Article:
Angela Davis: An Interview on the Futures of Black Radicalism | Verso "The concept associated with Black Marxism that I find most productive and most potentially transformative is the concept of racial capitalism.... Global capitalism cannot be adequately comprehended if the racial dimension of capitalism is ignored."

Futures of Black Radicalism brings together key activists, scholars and thinkers of the Black Radical Tradition in recognition and celebration of the work of Cedric J. Robinson, who first defined the term. The essays collected here look at the past, present and future of Black radicalism, as well as the influences it has had on other social movements. Racial capitalism, another powerful idea developed by Cedric J. Robinson, links to international social movements of today, expoloring the links between Black resistance and anti-capitalism. Here we share an interview with Angela Davis by Gaye Theresa Johnson and Alex Lubin during Black History Month.

In your scholarship you have focused on prison abolitionism, Black feminism, popular culture and the blues, and Black internationalism with a focus on Palestine. Taken together, how does this work draw inspiration from, and perhaps move forward, the Black Radical Tradition?

Cedric Robinson challenged us to think about the role of Black radical theorists and activists in shaping social and cultural histories that inspire us to link our ideas and our political practices to deep critiques of racial capitalism. I am glad that he lived long enough to get a sense of how younger generations of scholars and activists have begun to take up his notion of a Black Radical Tradition. In Black Marxism, he developed an important genealogy that pivoted around the work of C. L. R. James, W. E. B. Du Bois, and Richard Wright. If one looks at his work as a whole, including Black Movements in America and e Anthropology of Marxism, as H. L. T. Quan has pointed out, we cannot fail to apprehend how central women have been to the forging of a Black Radical Tradition. Quan writes that when asked about why there is such an enormous focus on the role of women and resistance in his body of work, Robinson replies, “Why not? All resistance, in effect, manifests in gender, manifests as gender. Gender is indeed both a language of oppression [and] a language of resistance.”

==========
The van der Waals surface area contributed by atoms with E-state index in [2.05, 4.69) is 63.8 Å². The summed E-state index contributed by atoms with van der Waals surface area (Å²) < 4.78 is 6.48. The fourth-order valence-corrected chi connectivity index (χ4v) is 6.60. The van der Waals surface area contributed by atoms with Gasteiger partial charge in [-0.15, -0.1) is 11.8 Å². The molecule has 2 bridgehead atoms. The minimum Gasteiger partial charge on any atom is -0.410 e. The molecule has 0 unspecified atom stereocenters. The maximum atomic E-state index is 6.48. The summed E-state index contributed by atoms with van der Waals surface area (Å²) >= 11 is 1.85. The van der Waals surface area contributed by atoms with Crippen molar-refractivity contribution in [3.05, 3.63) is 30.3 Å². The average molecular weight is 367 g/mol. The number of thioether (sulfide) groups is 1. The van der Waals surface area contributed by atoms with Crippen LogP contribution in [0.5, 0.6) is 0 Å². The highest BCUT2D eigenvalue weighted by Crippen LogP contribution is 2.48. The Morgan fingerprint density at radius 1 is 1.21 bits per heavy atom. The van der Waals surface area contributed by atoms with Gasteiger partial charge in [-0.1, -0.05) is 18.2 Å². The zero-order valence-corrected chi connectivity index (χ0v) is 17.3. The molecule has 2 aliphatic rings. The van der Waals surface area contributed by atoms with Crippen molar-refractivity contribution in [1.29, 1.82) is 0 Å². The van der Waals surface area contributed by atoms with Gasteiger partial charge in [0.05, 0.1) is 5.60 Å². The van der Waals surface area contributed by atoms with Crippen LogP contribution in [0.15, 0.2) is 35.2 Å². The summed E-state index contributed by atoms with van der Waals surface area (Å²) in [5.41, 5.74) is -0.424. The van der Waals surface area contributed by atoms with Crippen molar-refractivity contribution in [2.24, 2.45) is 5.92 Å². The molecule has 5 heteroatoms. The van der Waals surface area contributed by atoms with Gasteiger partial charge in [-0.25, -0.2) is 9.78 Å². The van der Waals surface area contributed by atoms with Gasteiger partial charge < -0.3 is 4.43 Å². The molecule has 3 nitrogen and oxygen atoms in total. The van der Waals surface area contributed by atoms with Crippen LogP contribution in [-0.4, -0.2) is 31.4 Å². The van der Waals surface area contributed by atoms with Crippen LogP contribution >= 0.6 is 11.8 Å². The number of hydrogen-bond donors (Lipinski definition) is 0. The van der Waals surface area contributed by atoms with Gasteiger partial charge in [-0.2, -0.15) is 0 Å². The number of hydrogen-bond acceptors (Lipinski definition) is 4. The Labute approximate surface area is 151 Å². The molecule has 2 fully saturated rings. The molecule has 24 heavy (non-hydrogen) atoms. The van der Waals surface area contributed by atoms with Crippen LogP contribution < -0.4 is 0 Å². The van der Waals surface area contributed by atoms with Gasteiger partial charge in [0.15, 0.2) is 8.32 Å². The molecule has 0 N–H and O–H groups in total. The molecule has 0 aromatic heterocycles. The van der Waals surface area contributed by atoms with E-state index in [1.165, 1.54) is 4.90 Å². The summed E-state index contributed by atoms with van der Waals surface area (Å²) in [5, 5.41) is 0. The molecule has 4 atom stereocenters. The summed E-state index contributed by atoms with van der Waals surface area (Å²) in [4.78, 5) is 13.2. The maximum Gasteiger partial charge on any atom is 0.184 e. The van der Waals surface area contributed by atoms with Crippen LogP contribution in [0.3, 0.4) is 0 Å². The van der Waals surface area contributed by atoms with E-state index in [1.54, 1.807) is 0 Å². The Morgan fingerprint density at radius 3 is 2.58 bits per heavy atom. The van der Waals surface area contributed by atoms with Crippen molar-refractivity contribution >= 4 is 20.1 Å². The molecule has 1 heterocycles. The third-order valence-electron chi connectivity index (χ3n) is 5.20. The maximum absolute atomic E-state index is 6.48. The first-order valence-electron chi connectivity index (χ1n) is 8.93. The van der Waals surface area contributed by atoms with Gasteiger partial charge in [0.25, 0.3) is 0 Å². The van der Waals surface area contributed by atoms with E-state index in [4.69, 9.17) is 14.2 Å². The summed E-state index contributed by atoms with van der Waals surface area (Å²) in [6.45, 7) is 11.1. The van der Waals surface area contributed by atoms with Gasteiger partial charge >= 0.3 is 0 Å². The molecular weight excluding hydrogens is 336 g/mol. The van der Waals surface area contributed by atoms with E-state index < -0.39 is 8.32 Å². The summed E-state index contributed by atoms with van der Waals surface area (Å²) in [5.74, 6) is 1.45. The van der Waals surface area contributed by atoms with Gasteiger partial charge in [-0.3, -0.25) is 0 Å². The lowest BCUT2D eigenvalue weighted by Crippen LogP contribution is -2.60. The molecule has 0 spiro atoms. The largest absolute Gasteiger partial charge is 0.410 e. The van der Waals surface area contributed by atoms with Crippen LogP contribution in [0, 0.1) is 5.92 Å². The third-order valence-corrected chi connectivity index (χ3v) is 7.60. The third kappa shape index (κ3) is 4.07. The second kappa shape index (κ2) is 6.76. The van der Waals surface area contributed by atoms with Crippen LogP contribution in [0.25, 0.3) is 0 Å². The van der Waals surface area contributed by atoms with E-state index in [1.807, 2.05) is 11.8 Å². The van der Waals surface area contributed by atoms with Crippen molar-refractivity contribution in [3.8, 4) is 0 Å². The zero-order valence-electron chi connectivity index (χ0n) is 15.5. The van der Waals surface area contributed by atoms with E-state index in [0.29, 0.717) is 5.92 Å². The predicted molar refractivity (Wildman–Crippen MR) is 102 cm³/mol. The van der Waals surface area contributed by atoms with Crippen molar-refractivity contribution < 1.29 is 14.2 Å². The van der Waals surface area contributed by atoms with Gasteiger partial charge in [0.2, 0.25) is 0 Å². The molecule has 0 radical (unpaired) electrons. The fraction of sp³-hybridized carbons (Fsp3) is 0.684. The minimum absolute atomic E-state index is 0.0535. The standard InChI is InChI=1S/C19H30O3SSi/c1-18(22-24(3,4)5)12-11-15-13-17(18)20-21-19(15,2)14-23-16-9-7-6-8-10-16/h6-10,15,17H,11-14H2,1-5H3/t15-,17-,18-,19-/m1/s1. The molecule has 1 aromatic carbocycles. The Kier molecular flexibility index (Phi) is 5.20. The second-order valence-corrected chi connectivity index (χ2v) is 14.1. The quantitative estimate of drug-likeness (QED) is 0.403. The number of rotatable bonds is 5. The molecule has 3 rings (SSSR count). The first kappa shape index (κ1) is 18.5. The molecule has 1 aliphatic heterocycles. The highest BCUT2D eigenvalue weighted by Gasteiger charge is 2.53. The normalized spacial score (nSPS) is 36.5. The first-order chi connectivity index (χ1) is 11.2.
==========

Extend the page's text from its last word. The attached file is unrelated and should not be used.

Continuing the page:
Angela Davis, African American Literature, African American History, Black History, Black Literature, Racism, Race, KOLUMN Magazine, KOLUMN


The National Museum of African American History and Culture is the only national museum devoted exclusively to the documentation of African American life, history, and culture. It was established by Act of Congress in 2003, following decades of efforts to promote and highlight the contributions of African Americans. To date, the Museum has collected more than 36,000 artifacts and nearly 100,000 individuals have become charter members. The Museum opened to the public on September 24, 2016, as the 19th and newest museum of the Smithsonian Institution. (Website).